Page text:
On Tuesday, a federal jury in Miami convicted Alejandro Amor, the owner of shut-down FastTrain College, of theft and conspiracy. Amor gained notoriety when it was disclosed that FastTrain, a for-profit college, used strippers to recruit students, but the offense for which he now faces a long prison sentence was enrolling, and cashing federal financial aid checks for, some 1,300 students who were ineligible because they lacked a high school degree. Before FastTrain was shut down by an FBI raid in 2012, it received, over five years, about $35 million in federal taxpayer-funded Pell grants and student loans. Federal prosecutors have acted to seize Amor's house, yacht, private plane, and Jaguar.
Two weeks before Amor was convicted, another Miami for-profit college owner, Ernesto Perez of Dade Medical College, pled guilty in state court to illegally bundling $159,000 in campaign contributions to a range of politicians; Perez (pictured above) had in the past made clear that currying favor with office-holders was important in his business, where colleges often get 90 percent of their revenue from government funds. Perez faces two months of house arrest, plus three years on probation. He also will pay the government $150,000 for the cost of the investigation and donate $50,000 to charities.
Perez's guilty plea also resolved pending charges that he committed perjury by failing to disclose, when nominated by Florida's governor to serve on the state board overseeing for-profit colleges (!), his prior conviction and jail term for battery and exposing himself to a 15-year-old girl. Prosecutors are still investigating Perez regarding possible student loan crimes at Dade Medical College, which shut down suddenly on October 30, leaving students out in the heat. The school was getting as much as $33 million a year in federal student aid.
Two Miami strip-mall college owners, facing confinement, and their schools shut down. Based on the facts disclosed, they deserve everything coming to them, and more, for selling students big dreams, offering high-priced, low-quality programs, and deceiving government overseers.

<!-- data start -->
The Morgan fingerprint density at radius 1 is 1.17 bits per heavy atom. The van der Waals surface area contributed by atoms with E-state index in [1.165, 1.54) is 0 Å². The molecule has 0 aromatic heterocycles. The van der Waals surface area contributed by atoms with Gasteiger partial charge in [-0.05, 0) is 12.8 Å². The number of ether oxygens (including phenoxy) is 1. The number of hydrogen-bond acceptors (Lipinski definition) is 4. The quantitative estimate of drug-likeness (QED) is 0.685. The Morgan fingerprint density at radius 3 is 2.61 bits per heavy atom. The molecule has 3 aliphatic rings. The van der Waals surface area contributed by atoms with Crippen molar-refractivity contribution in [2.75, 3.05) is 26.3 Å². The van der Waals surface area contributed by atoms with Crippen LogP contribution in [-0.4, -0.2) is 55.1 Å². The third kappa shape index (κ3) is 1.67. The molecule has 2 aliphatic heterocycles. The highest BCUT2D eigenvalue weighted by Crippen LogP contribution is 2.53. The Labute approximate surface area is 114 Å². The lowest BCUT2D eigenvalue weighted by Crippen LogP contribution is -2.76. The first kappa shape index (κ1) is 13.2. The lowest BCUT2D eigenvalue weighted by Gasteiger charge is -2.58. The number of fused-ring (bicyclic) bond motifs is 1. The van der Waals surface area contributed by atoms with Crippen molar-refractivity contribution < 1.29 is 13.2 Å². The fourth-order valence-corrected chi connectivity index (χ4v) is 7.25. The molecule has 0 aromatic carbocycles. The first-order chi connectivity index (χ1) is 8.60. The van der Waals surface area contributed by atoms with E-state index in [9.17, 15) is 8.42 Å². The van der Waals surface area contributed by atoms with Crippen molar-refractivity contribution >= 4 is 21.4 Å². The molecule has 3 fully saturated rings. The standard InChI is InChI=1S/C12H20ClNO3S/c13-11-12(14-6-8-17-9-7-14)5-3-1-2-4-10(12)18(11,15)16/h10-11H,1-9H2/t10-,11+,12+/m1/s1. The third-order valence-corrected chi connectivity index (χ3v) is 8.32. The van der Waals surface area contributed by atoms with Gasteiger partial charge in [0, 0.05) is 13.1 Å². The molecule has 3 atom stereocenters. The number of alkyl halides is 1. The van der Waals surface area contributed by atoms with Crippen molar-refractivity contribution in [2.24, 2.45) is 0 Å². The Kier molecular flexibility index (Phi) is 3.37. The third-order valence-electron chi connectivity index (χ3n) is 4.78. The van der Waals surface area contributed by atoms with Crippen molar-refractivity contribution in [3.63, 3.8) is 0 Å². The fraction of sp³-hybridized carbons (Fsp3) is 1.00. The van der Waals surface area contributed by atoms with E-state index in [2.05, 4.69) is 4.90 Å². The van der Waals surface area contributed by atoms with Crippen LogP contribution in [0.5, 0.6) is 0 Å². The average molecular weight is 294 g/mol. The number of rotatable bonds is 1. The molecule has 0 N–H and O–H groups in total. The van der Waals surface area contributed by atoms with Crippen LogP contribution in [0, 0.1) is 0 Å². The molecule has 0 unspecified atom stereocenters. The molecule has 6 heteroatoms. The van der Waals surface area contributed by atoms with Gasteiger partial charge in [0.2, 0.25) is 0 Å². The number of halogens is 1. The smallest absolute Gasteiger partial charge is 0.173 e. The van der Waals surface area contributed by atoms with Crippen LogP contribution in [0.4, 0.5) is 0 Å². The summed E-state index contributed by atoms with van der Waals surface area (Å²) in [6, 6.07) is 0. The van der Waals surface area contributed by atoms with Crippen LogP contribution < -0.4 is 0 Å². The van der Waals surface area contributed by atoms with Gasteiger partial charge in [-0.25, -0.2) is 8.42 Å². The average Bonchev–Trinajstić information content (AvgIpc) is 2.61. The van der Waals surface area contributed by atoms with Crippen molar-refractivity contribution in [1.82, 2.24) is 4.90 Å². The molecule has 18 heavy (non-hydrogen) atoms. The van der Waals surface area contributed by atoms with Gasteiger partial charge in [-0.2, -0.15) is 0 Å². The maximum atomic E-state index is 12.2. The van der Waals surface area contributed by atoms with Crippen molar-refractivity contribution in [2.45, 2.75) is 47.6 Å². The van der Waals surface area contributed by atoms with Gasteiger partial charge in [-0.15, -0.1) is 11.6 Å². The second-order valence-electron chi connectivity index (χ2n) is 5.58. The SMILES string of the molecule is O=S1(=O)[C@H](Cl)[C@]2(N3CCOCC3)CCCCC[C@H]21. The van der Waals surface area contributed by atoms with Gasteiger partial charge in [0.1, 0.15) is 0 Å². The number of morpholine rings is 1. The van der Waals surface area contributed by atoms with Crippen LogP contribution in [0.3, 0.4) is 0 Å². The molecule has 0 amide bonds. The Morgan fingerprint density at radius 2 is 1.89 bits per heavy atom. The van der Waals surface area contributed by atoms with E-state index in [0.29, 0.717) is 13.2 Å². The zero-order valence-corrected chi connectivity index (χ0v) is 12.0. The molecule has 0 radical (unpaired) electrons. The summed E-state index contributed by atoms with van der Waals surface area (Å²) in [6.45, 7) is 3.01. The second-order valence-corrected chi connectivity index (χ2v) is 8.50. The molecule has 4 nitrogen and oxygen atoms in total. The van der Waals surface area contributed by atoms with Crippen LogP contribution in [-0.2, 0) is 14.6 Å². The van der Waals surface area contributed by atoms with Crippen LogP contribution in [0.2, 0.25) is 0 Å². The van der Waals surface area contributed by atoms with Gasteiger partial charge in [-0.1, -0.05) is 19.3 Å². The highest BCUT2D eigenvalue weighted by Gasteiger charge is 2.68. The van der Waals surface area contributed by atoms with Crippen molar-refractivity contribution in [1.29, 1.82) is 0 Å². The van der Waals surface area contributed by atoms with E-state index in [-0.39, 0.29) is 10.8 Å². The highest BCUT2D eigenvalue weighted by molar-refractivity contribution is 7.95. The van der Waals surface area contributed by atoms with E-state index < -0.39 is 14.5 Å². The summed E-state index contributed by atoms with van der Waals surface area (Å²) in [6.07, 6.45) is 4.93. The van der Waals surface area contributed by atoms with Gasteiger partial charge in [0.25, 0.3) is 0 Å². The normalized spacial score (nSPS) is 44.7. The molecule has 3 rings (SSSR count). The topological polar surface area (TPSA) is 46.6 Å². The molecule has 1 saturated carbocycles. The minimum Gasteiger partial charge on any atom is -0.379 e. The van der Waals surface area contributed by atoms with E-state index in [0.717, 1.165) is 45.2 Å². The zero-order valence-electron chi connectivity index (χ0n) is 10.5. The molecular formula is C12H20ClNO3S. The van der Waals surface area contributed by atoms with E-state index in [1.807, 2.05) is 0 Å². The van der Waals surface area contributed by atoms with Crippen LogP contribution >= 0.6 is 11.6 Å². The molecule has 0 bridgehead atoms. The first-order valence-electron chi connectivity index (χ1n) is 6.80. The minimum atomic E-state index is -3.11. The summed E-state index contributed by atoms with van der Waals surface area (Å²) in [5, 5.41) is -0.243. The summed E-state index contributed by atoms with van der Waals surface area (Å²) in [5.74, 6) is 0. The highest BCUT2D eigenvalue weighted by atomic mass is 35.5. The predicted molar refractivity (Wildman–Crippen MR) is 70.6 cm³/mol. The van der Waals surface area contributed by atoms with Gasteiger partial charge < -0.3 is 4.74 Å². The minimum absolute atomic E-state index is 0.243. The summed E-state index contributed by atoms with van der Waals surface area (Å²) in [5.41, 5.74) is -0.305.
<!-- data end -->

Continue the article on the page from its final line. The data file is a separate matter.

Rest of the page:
But contrast the outcomes Amor and Perez face with the treatment of Pittsburgh-based Education Management Corporation (EDMC), for many years the second largest for-profit college company. EDMC, which operates the Art Institutes, Argosy University, Brown Mackie College, and South University, was getting as much as $1.8 billion a year from taxpayers. The U.S. Justice Department had joined a False Claims Act whistleblower lawsuit alleging that for over a decade EDMC had violated the federal law prohibiting for-profit colleges from paying sales commissions to their recruiters, resulting in ill-gotten gains from the government of some $11 billion. More than a dozen state attorneys general also had been pursuing a joint investigation of EDMC regarding alleged misconduct in recruiting and provision of student loans.
EDMC managed to settle all of these charges and potentially much more last week on terms remarkably favorable to the company. EDMC admitted no wrongdoing at all; indeed, its CEO stated that the government claims were "without merit." The company agreed to pay $95 million to resolve the whistleblower case, and, to settle the AG investigations, to forgive about about $103 million in loans that it made directly to some 80,000 of its own former students nationwide. But that forgiveness amounts to only $13o0 per student, some of whom owe upwards of $100,000 in federal and private loans, and the forgiven debt was basically junk loans that EDMC likely never expected to get repaid anyway.